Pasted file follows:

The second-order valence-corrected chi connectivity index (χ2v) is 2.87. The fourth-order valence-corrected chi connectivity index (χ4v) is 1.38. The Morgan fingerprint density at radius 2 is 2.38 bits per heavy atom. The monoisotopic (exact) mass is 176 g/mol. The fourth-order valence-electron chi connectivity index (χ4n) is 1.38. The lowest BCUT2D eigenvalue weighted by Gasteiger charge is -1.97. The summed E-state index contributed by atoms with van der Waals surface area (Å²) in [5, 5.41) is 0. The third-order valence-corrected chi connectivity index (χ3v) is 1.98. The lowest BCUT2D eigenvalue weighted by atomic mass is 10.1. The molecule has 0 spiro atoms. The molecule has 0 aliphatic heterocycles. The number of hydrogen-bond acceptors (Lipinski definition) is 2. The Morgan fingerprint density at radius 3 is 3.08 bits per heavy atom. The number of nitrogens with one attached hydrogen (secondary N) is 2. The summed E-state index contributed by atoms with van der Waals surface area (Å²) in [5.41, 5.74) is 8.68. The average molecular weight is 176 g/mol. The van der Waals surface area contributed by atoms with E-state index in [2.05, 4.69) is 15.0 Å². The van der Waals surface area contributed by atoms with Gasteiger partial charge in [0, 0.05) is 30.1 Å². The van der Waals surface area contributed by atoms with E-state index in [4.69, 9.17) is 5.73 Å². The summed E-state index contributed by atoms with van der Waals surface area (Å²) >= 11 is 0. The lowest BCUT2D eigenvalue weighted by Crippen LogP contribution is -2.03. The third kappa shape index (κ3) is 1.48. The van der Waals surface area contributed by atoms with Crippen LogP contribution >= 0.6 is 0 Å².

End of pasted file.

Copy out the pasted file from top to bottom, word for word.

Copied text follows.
The second-order valence-corrected chi connectivity index (χ2v) is 2.87. The fourth-order valence-corrected chi connectivity index (χ4v) is 1.38. The Morgan fingerprint density at radius 2 is 2.38 bits per heavy atom. The monoisotopic (exact) mass is 176 g/mol. The fourth-order valence-electron chi connectivity index (χ4n) is 1.38. The lowest BCUT2D eigenvalue weighted by Gasteiger charge is -1.97. The summed E-state index contributed by atoms with van der Waals surface area (Å²) in [5, 5.41) is 0. The third-order valence-corrected chi connectivity index (χ3v) is 1.98. The lowest BCUT2D eigenvalue weighted by atomic mass is 10.1. The molecule has 0 spiro atoms. The molecule has 0 aliphatic heterocycles. The number of hydrogen-bond acceptors (Lipinski definition) is 2. The Morgan fingerprint density at radius 3 is 3.08 bits per heavy atom. The number of nitrogens with one attached hydrogen (secondary N) is 2. The summed E-state index contributed by atoms with van der Waals surface area (Å²) in [5.41, 5.74) is 8.68. The average molecular weight is 176 g/mol. The van der Waals surface area contributed by atoms with E-state index in [2.05, 4.69) is 15.0 Å². The van der Waals surface area contributed by atoms with Gasteiger partial charge in [0, 0.05) is 30.1 Å². The van der Waals surface area contributed by atoms with E-state index in [4.69, 9.17) is 5.73 Å². The summed E-state index contributed by atoms with van der Waals surface area (Å²) >= 11 is 0. The lowest BCUT2D eigenvalue weighted by Crippen LogP contribution is -2.03. The third kappa shape index (κ3) is 1.48. The van der Waals surface area contributed by atoms with Crippen LogP contribution >= 0.6 is 0 Å².